The return of the past and redemption
Though there is no confirmation that ‘India’ is being officially changed to ‘Bharat’, invitations to the illustrious G-20 delegates came from the ‘Prime Minister of Bharat’ and ‘President of Bharat'.
India is having a Bharat moment. Last week, the venerable Mohan Bhagwat asked citizens to stop saying “India”—which he believes is an English word—and replace it with “Bharat”. An enthusiastic BJP MP followed by explaining that ‘India’ was a gaali (swear word). Though there is no confirmation that ‘India’ is being officially changed to ‘Bharat’, invitations to the illustrious G-20 delegates came from ‘the Prime Minister of Bharat’ and ‘the President of Bharat’. Is this the indication of a related surprise that awaits the special session of Parliament next week? After all, President Erdogan renamed Turkey as Türkiye last year. In 2016, the Czech Republic became Czechia. In 1972, Ceylon officially became Sri Lanka. Ideologues who revile the word ‘India’ as a colonial slur on our magnificent culture, however, may not know that the name is over 5,000 years old, when the British were just a collection of Neolithic islanders. The English language didn’t even exist. So much for language imperialism.
Ironically, it wasn’t Modi’s BJP that proposed the rechristening of India as Bharat. On April 9, 2004, Mulayalam Singh passed a resolution in the UP Assembly to amend the Constitution and change the country’s name to ‘Bharat’. Yes, India is an exonym, a foreign-origin word given by outsiders. Around 5,000 years ago, when pre-Roman barbarians who lived in the country now known as the United Kingdom squabbled in versions of Welsh, Cumbric, Cornish, Breton and Pictish tongues, India had a sophisticated culture flourishing on the banks of the Sindhu River—the Indus Valley Civilisation. Its prosperous merchants traded with neighbouring pre-Islamic Afghanistan and Persia. Afghanistan was Hindu then.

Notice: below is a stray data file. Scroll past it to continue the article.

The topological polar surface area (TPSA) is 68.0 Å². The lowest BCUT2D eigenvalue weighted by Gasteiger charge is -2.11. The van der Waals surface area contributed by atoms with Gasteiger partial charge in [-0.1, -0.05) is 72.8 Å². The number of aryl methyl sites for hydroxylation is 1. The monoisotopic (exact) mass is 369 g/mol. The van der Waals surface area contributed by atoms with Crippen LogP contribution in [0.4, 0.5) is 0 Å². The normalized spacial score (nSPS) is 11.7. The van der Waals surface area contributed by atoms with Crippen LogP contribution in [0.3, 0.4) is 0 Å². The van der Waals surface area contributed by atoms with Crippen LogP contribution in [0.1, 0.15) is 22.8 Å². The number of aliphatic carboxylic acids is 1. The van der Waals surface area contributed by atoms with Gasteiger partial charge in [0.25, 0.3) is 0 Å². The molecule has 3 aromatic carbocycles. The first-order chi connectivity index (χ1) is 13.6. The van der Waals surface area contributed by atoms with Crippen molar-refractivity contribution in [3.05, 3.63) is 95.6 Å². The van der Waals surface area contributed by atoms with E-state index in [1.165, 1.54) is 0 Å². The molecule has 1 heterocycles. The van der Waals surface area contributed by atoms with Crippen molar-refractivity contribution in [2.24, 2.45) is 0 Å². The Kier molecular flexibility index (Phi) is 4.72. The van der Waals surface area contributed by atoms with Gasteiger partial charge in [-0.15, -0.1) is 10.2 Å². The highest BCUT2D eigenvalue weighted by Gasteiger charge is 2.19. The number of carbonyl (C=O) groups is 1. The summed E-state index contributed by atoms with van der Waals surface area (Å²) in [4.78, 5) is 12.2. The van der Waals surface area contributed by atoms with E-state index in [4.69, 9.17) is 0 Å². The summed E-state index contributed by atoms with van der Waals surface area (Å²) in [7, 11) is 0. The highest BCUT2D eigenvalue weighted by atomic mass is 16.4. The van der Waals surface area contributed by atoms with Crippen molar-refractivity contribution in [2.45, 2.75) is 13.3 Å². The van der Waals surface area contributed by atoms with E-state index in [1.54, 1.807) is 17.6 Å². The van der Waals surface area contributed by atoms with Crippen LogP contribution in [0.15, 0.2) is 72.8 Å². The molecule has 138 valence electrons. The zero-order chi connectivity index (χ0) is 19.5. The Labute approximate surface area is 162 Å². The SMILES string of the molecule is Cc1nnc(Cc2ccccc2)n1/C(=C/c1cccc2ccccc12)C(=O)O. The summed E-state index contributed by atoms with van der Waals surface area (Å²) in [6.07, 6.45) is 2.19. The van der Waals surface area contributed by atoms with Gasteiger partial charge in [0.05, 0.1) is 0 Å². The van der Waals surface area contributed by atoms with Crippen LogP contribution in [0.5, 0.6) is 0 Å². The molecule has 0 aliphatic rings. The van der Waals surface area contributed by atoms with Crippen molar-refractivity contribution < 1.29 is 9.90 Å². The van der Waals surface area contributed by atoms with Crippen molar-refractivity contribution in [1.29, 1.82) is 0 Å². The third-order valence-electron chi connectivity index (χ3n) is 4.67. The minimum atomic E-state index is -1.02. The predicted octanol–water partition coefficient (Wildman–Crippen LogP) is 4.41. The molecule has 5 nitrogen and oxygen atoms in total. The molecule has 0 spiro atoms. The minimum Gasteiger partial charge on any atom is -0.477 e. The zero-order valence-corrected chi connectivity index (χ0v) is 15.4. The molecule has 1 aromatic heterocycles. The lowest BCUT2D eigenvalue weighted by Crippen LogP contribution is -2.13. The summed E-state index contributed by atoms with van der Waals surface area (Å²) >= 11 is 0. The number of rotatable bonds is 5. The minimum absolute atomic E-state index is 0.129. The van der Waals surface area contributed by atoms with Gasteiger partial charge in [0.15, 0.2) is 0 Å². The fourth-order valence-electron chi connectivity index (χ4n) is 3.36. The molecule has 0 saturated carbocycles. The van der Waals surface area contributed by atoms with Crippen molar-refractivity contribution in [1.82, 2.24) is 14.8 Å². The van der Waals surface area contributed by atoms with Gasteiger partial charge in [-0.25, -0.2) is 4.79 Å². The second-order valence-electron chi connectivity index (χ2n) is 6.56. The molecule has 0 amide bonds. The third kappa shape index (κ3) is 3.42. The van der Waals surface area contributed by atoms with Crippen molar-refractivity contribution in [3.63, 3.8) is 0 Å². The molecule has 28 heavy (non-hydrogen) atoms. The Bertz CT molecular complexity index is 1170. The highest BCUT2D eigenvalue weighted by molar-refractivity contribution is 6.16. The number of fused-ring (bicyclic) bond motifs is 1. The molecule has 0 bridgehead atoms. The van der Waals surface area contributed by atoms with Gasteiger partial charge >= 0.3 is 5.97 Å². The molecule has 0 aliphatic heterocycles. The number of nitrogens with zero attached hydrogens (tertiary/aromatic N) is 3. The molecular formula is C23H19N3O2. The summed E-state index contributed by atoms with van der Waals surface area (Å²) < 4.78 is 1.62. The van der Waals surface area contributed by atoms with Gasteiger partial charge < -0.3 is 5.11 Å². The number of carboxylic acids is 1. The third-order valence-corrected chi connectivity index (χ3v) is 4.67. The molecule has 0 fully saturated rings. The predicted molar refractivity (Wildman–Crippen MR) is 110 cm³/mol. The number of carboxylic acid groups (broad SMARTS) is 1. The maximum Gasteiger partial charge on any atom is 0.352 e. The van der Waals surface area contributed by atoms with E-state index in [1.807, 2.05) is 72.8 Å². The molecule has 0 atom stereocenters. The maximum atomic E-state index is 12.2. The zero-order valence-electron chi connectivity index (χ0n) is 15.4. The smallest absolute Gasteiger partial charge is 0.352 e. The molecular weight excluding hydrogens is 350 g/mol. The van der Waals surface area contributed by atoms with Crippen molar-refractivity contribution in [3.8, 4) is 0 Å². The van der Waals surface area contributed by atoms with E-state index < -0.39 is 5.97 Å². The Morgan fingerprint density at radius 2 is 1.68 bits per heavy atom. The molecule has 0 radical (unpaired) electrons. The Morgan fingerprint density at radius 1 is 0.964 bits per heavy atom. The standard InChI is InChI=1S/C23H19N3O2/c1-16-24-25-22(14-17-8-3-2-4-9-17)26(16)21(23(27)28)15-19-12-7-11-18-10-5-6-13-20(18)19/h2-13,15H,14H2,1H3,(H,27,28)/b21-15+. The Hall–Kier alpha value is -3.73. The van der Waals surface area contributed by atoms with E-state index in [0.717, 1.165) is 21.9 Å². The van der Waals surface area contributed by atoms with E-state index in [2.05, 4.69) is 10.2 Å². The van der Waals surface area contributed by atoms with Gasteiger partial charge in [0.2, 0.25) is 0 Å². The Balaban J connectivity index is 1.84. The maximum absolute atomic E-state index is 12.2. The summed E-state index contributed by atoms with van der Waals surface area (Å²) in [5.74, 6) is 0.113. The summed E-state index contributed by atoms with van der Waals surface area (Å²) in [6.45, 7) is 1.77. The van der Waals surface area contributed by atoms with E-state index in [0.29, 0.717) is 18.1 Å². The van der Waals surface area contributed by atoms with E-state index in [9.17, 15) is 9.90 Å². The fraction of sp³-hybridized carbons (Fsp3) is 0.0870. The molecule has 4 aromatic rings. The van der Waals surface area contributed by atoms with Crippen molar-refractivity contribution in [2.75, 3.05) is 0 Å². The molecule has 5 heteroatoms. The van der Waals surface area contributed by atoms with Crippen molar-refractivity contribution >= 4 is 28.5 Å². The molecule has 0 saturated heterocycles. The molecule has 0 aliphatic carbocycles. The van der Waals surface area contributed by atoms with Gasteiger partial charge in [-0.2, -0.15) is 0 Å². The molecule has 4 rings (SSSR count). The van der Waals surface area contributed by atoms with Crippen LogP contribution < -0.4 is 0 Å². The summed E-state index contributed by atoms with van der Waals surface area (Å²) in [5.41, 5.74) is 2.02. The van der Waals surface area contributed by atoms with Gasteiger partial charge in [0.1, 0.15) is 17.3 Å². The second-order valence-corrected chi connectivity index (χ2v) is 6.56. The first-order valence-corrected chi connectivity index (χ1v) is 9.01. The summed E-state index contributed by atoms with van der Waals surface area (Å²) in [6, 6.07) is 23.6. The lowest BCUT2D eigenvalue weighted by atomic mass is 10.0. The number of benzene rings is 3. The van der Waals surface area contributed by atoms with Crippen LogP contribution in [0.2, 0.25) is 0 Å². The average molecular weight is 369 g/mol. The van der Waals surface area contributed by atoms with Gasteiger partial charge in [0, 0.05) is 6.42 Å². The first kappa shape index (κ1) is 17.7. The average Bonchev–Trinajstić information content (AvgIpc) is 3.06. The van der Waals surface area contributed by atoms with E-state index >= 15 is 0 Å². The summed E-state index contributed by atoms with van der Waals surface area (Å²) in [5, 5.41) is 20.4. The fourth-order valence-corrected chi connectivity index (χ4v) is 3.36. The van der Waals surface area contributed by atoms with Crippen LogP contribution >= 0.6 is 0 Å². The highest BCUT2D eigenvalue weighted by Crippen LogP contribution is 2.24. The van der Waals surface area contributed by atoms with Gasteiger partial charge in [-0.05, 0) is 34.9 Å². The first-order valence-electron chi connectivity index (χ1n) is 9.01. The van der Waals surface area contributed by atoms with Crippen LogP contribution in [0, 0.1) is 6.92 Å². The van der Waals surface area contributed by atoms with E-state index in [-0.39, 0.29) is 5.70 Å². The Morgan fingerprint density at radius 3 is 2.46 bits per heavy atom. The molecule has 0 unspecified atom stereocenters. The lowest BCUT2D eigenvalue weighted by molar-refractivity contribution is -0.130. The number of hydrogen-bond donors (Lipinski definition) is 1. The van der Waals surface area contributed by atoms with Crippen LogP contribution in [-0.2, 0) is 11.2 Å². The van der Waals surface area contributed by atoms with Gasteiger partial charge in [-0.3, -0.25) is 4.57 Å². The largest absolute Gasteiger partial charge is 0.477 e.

Persia, now Iran, was Zoroastrian. ‘India’ is derived from ‘Sindhu’—since the Arabs and Persians couldn’t pronounce the syllable ‘s’, they substituted it with ‘h’ and the land of Sindhu became Hindu. Ancient Greek historian and diplomat Megasthenes wrote in 300 BC, “India then being four-sided in plan, the side which looks to the Orient and that to the South, the Great Sea compasseth; that towards the Arctic is divided by the mountain chain of Hemodus.” The word even appears in an inscription dated 528 BC at Persepolis in Iran, which was once the capital of Darius 1.
The Byzantines were familiar with India. Alexander knew about North India as a territory that reached up to the Ganges delta. Fa-Hien, the first Chinese traveller to visit India, described its geography as triangular; broad in the north and narrow in the south—proof of a cohesive India in the 4th century. Historians believe the word Bharat (Bharata in Sanskrit) appeared much later, around 2,000 years ago, making its debut in the Puranas and known as Bharatavarsha in the Mahabharata.
The gestalt demands fundamental changes when societies deviate sharply from their previous ethos. It is happening in India today. Perhaps the Constitution will be amended to reflect the times if Modi wrests a majority for the BJP in 2024. It would, however, be apt to change the Constitution’s preamble to ‘Bharat that is India’ to keep this ancient land’s past, present and future intact. ‘Saare jahaan se accha, Hindustan hamara’ is still the anthem of the soul of India or Bharat. Gentle reader, I leave the choice of the name to you.